Posted on: 23 January 2018
Most employees know that they are entitled to workers compensation services if they are injured while on the job. However, many people assume that the compensation is only available for accidental injuries, such as cuts to the finger or fractures occasioned by falls. The truth is that worker's compensation insurance also covers diseases, as long as they stem from work-related duties. Here are some of the common occupational diseases for which you may be compensated:
You may be poisoned with a chemical in the workplace if you are exposed to it during accidental spillage, if you don't have the proper protective gear, or if you haven't been properly trained on how to do your work. For example, a worker at a manufacturing plant may inhale dangerous gases, fibers, or dust that may cause stomach upsets or headaches if they don't have protective equipment.
Some industrial products can cause skin irritations when they come into contact with your skin. In some cases, the damage occurs when you experience a sudden exposure, while in other cases, even gradual exposure may cause the same problem. Industrial dermatitis may occur either as an allergic reaction or due to the irritation caused by the offending substance. Some of the typical causes of industrial dermatitis include oils, detergents, rubber, and latex, among others.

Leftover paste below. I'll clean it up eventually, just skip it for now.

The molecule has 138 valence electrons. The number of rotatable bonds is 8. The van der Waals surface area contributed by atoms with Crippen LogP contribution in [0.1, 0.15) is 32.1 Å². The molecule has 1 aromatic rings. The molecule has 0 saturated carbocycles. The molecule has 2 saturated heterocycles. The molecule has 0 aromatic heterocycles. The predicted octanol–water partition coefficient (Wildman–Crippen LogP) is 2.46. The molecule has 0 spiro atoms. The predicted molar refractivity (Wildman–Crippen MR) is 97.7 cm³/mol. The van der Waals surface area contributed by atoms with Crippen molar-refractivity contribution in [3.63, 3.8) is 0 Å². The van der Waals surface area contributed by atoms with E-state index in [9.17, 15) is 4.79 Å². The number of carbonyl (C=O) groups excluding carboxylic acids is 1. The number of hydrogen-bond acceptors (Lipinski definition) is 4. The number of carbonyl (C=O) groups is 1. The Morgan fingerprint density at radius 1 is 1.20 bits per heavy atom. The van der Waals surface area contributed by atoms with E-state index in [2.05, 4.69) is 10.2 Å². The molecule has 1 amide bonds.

There are industrial chemicals that have been proven to cause or increase the risk of cancer after prolonged exposure. Classic examples include arsenic (lung and skin cancer), cadmium (prostate cancer), and benzene (leukemia), among others. Unfortunately, these types of occupational diseases are not easy to prove because they typically develop after many years making it difficult to tie them to their causes. These are some of the cases that you shouldn't try to handle without the input of an experienced worker's compensation lawyer.
Respiratory diseases are some of the most common occupational diseases that industrial workers face. Respiratory diseases may be caused by liquid droplets in the air, dust particles, fibers, smoke, and fumes, among other things. In fact, the trigger of a respiratory disease doesn't have to be poisonous per se; even something like cement dust can affect your respiratory system if you breathe it in every day over a long period.
Therefore, if you have developed a disease as a result of your work, you should pursue worker's compensation for it. Note that you will have to prove you got sick in the workplace or in the line of your duties, and this isn't exactly easy with occupational diseases, so you should think of getting a lawyer's help.Share